I was asked again today about theme frameworks. The word “framework” has been popping up a lot lately in WordPress discussions and many have asked me to explain what that means and what effect, if any, it will have on their site. So here’s a quick rundown!
What is a WordPress Theme Framework?
What a framework means for you is more robust functionality within your WordPress Dashboard through each framework’s own dashboard. This pretty much makes a whole bunch of features that used to require coding knowledge or ability to successfully weed through PHP files no longer necessary.
To quote WordPress Codex:
“A theme framework is a theme that is designed to be a flexible foundation that can serve as a parent theme for building child themes. The use of WordPress theme frameworks may ease theme development by reducing the volume of work which may be needed in creating a backbone for your theme (usually by using PHP and WordPress Template Tags).”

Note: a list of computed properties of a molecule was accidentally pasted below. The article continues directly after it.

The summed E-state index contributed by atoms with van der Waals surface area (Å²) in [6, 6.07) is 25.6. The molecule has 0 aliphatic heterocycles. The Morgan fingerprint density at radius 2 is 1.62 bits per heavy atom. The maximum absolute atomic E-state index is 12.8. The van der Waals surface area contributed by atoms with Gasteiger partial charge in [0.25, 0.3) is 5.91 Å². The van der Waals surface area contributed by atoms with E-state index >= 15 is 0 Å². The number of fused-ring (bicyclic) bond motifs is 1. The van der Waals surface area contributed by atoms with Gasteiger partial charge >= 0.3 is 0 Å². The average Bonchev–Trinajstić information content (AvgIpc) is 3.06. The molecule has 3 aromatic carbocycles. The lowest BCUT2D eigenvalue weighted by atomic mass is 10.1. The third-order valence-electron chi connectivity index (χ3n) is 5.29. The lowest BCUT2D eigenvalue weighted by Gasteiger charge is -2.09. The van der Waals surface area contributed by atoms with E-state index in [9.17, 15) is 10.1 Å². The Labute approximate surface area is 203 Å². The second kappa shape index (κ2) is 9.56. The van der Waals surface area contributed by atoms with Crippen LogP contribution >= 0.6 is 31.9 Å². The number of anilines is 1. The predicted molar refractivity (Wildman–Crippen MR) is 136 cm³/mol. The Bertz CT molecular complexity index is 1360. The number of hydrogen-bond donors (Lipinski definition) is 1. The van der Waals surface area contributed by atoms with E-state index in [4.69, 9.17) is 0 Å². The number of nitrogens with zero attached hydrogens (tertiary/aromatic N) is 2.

Benefits of WordPress Theme Frameworks
What’s neat about frameworks is it allows premium theme developers to create a core theme that all subsequent themes, known as “child” themes can then play off of.
It allows you to have the same dashboard across all the developer’s themes while allowing him or her to integrate cool features and functionality across all their new themes (child themes) that you can then integrate and config with point and click ease. Picture a house, the parent theme or framework are all the 2 x 4s, electrical wiring and insulation. Child themes are then the wallpaper, paint and furnishings within the house. All of which you can change without messing with the 2 x 4s, electrical wiring or insulation.
StudioPress has the Genesis Framework which I use exclusively for my sites. Read: Genesis Framework for Beginners StudioPress was ahead of the curve by creating their Genesis framework to base their future themes upon. Now, new frameworks are being developed every day.
You want to have a framework/child theme setup so that you can customize the child theme and maintain those changes if/when the framework requires updating. This allows easy updating when necessary, while allowing users to keep the same interface they have become accustomed too.
Frameworks are pretty much, in my world anyways, the next best thing to sliced bread!
At your service,
P.S. Disclosure: Some of the links in this post are “affiliate links.” Read my full Affiliate Disclosure Statement here.